Quick Thoughts on Outfield Shifts

Today for the second time this Spring Training, the Phillies had their left and right fielders swap. As Matt Gelb wrote last week, the Phillies are looking to be more aggressive with their outfield shifts. Positioning players to be deeper or shallow based on game situation (outs, batter, pitcher, count, and potentially a lot of other variables) seems actually fairly normal given what we have seen on the infield. Shift don’t always work, and when they don’t, it can look pretty bad, but playing the percentages makes some sense.

Then there is your left and right fielders running past your center fielder before a batter steps to the plate. Having players change positions mid inning is something that we are seeing on infield shifts more. Last year it led to Anthony Rizzo gaining second base eligibility in some fantasy leagues. No one has really employed outfield positional switches regularly. But they make a lot of sense, because they are something very fundamental. Growing up, nearly everyone pulled the ball and nearly everyone hit right handed. The worst fielder on the team often played right field, because nothing was being hit there. When the big power guy on the other team came up you would play everyone deeper, and if you were on your feet your right fielder was practically playing center as you shifted the outfield. When the lefty came up, you would try to quickly get the poor sap in right field out of there.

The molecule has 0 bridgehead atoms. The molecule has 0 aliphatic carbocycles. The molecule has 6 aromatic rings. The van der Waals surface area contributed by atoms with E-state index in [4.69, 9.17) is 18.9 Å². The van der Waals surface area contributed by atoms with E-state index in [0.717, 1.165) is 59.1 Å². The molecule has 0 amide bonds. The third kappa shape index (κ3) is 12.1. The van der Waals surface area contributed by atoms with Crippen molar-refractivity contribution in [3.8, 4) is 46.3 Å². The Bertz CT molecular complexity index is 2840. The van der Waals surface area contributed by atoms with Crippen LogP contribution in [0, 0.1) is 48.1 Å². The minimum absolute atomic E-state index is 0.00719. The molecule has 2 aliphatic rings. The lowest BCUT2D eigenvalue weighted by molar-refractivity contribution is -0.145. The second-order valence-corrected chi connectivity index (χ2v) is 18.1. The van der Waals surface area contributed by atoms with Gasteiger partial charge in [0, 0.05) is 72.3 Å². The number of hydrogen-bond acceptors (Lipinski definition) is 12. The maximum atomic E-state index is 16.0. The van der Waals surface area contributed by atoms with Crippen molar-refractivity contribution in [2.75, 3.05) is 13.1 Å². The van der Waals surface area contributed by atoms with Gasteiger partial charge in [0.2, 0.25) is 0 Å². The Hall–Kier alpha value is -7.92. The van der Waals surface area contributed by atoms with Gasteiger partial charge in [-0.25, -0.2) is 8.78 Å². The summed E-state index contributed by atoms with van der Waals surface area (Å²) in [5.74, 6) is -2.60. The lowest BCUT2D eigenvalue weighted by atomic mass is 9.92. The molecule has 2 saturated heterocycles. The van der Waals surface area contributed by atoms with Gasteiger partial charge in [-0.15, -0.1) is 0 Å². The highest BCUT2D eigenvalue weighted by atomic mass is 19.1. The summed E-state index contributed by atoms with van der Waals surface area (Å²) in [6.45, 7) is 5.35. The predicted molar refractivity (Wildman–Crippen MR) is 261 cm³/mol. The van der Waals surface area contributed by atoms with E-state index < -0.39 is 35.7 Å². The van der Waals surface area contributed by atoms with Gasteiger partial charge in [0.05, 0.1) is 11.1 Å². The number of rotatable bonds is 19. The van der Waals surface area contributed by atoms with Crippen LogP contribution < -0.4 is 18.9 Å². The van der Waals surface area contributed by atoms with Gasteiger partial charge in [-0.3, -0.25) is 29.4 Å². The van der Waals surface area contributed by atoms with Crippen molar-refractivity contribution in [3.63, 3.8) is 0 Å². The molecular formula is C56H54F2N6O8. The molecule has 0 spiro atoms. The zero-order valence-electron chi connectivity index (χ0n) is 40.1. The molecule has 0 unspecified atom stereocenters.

In the majors, right field is considered a more demanding defensive position, and often comes with a requirement for a strong arm. On most teams the range difference between the corner outfielders is not a huge gap. At least not enough to make playing some tiny percentage advantage move. Enter the Phillies with Rhys Hoskins in left field. Rhys Hoskins is a first baseman. This year, and probably for the next few he will partaking in a grand tradition. Phillies left fielders who try really hard, but just don’t have the speed to really make up a lot of ground with that hustling. In the other corner the Phillies will be deploying Aaron Altherr and Nick Williams. Both are plus runners who can cover plenty of ground. Williams is a minus defender because his routes are rarely direct, but Altherr is a plus defender in a corner because he has great instincts and can seemingly cover half the outfield in a few strides. To top it all off, Altherr has experience in both outfield corners and often makes switches between the two has normal defensive changes in a game.

This large gap in defensive ability makes this whole thing interesting, because there might be a marginal advantage in having Altherr in the better defensive position. I am sure the Phillies have run the percentages on this to actually know the answer to that question. Gabe Kapler and Chris Young will likely also take into account how the outfielders and pitchers feel about this experiment before putting it into an actual game, but there is some merit here. So while this all looks really strange, is it really that different from playing baseball as a kid?

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